Saturday, January 21, 2006

Perpetual Cycle

In the aftermath of the recent tragedy in North Wales, in which four cyclists, of ages ranging from 14 to 61 were killed by a car which had skidded out of control in the icy conditions the latest issue of Cycling Weekly has extensive coverage and reader comments on the incident, including the harrowing story of one the survivors.

The editorial puts the tragedy into perspective by taking a positive line on cycling. The editor points out that the dangers of cycling are far outweighed by the benefits to one's health and fitness levels. Statistically you are more likely to be killed by an accident occurring in the home, such as falling off a ladder or drowning in a garden pond than on a bike. He goes on to specify that when obesity accounts for 30,000 deaths annually and heart disease brought about by physical inactivity accounts for 42,000 deaths. Speaking in a personal capacity, I can think of few other activities which produce such an adrenaline rush and sense of ecstasy and escape from the pressures of life. Food for thought indeed.

Tony Bell whose column normally takes an irreverent tongue-in-cheek look at the world of cycling takes a more solemn stance this time in calling for the creation of a single powerful organisation to represent cyclists in the UK so that such tragedies can be avoided in future. In criticising the generally cynical attitude of motorists towards cyclists he singles out the intensely irritating motoring journalist Jeremy Clarkson, whose column in that fine, upstanding bastion of the quality press The Sun tends to take a dim view of bike riders. Bell hopes that his proposed cyclists' union would do all in its power to have the obnoxious Clarkson charged with incitement to murder the next time he "writes one of his crass articles that describe how he would run down a cyclist 'for fun'". While we're on the subject, Clarkson could do the world a big favour by test-driving the new Lamborghini Cazzogrande off the white cliffs of Dover.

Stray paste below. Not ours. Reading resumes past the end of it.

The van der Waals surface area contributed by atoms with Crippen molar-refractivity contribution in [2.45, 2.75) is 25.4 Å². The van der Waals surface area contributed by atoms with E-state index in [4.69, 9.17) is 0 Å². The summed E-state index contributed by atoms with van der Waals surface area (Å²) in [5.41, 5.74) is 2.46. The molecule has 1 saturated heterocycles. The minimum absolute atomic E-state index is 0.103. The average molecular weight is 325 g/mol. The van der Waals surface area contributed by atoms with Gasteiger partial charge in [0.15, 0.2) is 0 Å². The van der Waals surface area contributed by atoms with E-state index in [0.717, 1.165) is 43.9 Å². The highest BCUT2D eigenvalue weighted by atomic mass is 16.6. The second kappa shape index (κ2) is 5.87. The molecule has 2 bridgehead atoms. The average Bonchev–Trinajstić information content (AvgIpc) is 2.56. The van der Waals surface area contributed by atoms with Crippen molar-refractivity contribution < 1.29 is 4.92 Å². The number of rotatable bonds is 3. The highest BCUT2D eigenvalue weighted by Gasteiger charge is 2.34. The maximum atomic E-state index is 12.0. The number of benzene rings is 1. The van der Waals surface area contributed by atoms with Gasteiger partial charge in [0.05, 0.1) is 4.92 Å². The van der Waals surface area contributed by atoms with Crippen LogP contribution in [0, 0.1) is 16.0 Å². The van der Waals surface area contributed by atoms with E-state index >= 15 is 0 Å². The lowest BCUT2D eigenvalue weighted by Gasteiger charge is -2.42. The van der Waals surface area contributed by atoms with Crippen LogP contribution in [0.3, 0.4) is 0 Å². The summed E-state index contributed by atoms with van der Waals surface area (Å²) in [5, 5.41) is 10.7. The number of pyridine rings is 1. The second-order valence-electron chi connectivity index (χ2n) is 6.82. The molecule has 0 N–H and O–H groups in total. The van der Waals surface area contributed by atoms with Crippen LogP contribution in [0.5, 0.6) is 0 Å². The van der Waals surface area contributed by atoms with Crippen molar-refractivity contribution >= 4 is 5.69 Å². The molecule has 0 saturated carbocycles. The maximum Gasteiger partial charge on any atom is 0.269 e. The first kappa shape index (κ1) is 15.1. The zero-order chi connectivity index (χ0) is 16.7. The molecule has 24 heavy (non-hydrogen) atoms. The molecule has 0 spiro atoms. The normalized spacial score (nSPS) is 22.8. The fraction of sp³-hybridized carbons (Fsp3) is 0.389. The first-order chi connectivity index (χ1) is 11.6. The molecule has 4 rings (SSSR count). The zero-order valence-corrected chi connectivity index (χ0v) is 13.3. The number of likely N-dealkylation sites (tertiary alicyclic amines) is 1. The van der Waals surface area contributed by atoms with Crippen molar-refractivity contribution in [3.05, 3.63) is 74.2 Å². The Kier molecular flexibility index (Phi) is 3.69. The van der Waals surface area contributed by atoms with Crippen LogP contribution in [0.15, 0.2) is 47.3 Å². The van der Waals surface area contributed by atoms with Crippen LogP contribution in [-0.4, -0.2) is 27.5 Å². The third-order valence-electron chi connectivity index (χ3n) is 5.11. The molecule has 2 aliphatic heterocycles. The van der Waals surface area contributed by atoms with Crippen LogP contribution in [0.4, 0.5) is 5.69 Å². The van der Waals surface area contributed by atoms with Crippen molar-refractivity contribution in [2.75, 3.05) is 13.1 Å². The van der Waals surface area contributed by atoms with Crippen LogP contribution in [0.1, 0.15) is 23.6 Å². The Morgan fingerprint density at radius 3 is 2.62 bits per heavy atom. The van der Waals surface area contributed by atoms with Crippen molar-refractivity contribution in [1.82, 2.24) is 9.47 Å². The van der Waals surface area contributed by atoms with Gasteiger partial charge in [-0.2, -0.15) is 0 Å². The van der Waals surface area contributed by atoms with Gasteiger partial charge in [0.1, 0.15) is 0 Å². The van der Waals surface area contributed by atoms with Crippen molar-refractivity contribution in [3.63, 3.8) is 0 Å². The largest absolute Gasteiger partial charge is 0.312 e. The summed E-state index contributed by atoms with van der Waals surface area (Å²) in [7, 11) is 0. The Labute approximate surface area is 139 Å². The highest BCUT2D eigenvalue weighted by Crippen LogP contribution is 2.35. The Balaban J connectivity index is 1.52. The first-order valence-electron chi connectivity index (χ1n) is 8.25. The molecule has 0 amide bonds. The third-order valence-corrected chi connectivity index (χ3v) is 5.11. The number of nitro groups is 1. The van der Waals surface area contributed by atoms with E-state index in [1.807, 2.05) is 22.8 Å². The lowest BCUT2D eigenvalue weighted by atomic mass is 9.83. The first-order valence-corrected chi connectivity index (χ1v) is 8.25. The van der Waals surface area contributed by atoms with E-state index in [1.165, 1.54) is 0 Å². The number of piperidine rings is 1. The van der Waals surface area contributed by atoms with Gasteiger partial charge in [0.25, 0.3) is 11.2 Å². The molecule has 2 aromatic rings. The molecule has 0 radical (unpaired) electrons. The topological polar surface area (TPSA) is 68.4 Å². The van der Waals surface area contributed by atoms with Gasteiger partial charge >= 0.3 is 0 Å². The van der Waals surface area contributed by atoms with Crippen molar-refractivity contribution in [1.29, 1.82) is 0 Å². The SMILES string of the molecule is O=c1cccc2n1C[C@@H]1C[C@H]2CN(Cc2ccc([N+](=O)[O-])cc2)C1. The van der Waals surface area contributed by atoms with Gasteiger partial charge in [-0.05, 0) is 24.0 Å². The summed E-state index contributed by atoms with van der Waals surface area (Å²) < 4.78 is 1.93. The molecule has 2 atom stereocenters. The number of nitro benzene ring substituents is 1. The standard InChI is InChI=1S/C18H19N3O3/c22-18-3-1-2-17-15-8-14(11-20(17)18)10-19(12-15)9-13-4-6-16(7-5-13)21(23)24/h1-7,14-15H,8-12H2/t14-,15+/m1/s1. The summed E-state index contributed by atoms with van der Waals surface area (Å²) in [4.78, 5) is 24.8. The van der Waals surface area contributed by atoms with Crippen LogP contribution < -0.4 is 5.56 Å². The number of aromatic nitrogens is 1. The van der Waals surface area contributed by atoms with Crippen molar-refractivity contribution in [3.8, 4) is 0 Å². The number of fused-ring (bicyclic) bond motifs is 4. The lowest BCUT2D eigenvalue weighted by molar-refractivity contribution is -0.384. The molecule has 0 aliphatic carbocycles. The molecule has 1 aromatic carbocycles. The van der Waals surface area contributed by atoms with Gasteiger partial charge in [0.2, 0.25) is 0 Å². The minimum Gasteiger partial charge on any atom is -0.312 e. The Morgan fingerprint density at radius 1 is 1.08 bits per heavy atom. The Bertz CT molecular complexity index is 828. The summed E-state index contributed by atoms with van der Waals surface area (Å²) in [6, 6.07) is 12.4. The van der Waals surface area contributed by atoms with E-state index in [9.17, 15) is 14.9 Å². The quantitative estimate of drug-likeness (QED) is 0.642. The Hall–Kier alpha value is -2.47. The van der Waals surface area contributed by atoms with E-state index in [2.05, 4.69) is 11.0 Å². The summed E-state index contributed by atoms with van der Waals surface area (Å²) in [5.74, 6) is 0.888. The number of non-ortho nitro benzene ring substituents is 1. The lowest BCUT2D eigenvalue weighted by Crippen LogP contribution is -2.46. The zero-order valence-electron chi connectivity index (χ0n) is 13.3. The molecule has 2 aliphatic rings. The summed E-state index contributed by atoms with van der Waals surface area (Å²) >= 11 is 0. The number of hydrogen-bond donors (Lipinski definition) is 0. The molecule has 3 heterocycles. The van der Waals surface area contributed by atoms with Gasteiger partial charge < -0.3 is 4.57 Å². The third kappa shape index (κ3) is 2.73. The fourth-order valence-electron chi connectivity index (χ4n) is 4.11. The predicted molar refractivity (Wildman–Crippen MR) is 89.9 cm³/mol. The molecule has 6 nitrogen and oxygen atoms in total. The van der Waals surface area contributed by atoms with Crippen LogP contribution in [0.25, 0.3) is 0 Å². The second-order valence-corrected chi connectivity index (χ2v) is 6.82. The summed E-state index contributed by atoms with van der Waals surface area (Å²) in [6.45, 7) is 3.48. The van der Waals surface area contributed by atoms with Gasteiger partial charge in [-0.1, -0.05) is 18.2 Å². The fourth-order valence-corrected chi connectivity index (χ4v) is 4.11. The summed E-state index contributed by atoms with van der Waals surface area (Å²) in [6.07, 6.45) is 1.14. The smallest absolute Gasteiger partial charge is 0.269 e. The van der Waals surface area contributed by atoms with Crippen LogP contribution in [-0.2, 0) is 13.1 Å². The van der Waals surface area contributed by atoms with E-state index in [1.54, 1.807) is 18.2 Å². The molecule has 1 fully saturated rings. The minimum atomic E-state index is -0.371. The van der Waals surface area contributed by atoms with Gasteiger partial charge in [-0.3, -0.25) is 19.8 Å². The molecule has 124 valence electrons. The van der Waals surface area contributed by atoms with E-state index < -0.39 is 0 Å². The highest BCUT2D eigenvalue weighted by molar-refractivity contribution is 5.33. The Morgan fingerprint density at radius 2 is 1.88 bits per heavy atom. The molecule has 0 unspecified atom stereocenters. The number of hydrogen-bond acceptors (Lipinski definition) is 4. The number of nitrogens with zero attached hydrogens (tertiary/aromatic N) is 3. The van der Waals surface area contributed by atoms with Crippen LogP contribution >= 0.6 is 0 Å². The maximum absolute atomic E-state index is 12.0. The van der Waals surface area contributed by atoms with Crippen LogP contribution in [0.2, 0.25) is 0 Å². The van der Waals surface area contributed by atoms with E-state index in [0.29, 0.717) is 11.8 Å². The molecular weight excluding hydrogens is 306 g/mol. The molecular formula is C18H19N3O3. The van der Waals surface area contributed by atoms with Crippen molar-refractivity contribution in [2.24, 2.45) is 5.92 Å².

Who will inherit Armstrong's tour de force?
Now that Lance Armstrong has finally hung up his pedals after a record seven straight Tour de France victories, speculation mounts as to who his successor to the yellow jersey in this summer's eagerly awaited race will be. Apparently Armstrong's arch-rival and 1997 Tour winner Jan Ullrich is determined to seize what could be his last chance of victory. However there are other pretenders to the throne - Italian rider, Ivan Basso and Ullrich's former T-Mobile team-mate, the Kazakh, Alexandre Vinokourov. In what looks set to be the most open Tour for years anything can happen. Alisdair Fotheringham remains open-minded about Ullrich's chances:
"...whether he'll stay on the straight and narrow or start hitting the fridge for midnight feasts between now and June is anybody's guess - and the outcome of the 2006 Tour will hinge on that, too."

Ullrich...yellow fever in 2006?

The golden age of Irish cycling when Stephen Roche, the 1987 Tour de France winner and Sean Kelly, arguably the greatest rider never to win the Tour were two of the biggest names in the sport may be long gone, but the forthcoming launch of a new Irish team could signal the beginning of a renaissance. The Belgian-based Sean Kelly team under the tutelage of its namesake, the former world number one is to compete in professional and amateur events on the continent according to Shane Stokes in the Irish Times.

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